2. I went last week with some Girlfriends and shared a good portion of the menu...duck salad as an app is delicious but very hot and can taint your palate for the rest of the meal...otherwise due to the open kitchen, I had to dryclean all of my clothes the next day! Just a heads up.

                                  1. i went yesterday with a friend for lunch and we shared everything

                                    - fried pork belly & crispy oyster salad (a true winner...it was so good that we got it again for "dessert")

                                    - hand cut beef tartar (nothing special, though it was good)

                                    - pan fried crab noodle (could have used less soy sauce - there was a puddle of it at the bottom of the bowl, more vegetable/green, more crab). nicely spiced though. a bit pricey at 21$ (other noodle dishes were hovering in the mid-teens) and there wasn't enough crab to really warrant the price

                                    decent wine list - we each had two glasses of gruner, and pre-tip, the whole she-bang came to 120$.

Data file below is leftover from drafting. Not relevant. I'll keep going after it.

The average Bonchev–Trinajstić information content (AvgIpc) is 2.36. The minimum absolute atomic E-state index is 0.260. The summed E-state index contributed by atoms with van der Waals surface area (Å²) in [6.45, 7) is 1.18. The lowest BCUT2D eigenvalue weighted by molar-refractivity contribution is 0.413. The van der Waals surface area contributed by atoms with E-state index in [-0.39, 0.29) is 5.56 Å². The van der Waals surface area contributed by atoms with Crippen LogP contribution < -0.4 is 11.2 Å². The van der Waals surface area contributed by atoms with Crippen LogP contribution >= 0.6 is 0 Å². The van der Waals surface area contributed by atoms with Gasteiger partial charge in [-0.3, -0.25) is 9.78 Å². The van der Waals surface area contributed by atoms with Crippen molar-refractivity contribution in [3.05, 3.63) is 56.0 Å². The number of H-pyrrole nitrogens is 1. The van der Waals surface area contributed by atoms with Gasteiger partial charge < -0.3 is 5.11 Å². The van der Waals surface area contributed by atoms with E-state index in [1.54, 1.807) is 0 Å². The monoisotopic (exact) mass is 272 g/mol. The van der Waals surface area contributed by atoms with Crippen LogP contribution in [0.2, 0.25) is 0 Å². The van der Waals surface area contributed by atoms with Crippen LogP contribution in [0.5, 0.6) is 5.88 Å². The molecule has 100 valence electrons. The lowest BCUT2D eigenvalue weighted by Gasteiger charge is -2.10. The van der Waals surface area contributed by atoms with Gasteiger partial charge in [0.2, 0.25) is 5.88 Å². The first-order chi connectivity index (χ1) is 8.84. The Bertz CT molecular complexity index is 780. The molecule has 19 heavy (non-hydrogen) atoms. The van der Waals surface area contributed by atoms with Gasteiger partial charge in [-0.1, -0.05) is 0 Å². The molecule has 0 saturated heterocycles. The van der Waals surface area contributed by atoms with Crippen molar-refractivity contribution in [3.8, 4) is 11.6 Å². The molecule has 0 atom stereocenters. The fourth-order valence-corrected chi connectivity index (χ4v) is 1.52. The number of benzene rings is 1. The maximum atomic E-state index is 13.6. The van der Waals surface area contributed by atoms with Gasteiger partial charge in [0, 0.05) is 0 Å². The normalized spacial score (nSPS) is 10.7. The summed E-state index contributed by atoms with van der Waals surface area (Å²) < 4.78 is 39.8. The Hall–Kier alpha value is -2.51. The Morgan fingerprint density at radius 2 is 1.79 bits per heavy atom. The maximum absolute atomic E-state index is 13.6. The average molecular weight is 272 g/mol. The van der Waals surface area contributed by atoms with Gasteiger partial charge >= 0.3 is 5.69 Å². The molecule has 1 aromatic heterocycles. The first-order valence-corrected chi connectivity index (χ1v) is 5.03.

i believe lunch service is fairly new so it wasn't crowded at all; we were maybe one out of five or six tables seated in there. it was a very pleasant lunch, and i know i'll be back for that salad. it was beautiful!

                                    1. They have a brilliant congee special on the menu, right now, called "Chiang Mai sausages with steamed duck egg". The dish includes a brief layer of congee made with good broth, spiked with sauteed red onions and topped with a soft, steamed duck egg, Chiang Mai sausages and brown slivers of crisp, freshly fried onions. The egg spurts yolk in a minor volcanic eruption when you cut into it with your spoon, mixing velvety yolk with already rich congee.... The result was delightful! The sausages taste (and look) as though they were house made, with a vibrant kick from kaffir lime leaf and lemongrass. Like Annisa's uni chawanmushi last year, I think this is a dish that I will dream about all winter long.

                                      Also tried the pan fried crab noodle and thought it was one of the weaker menu offerings. We had a pretty generous portion of crab in ours, but it was kind of fishy tasting, like what you'd get out of a can. The dish was just a bit bland with a lot of the flavoring coming from sa cha jian (satay sauce).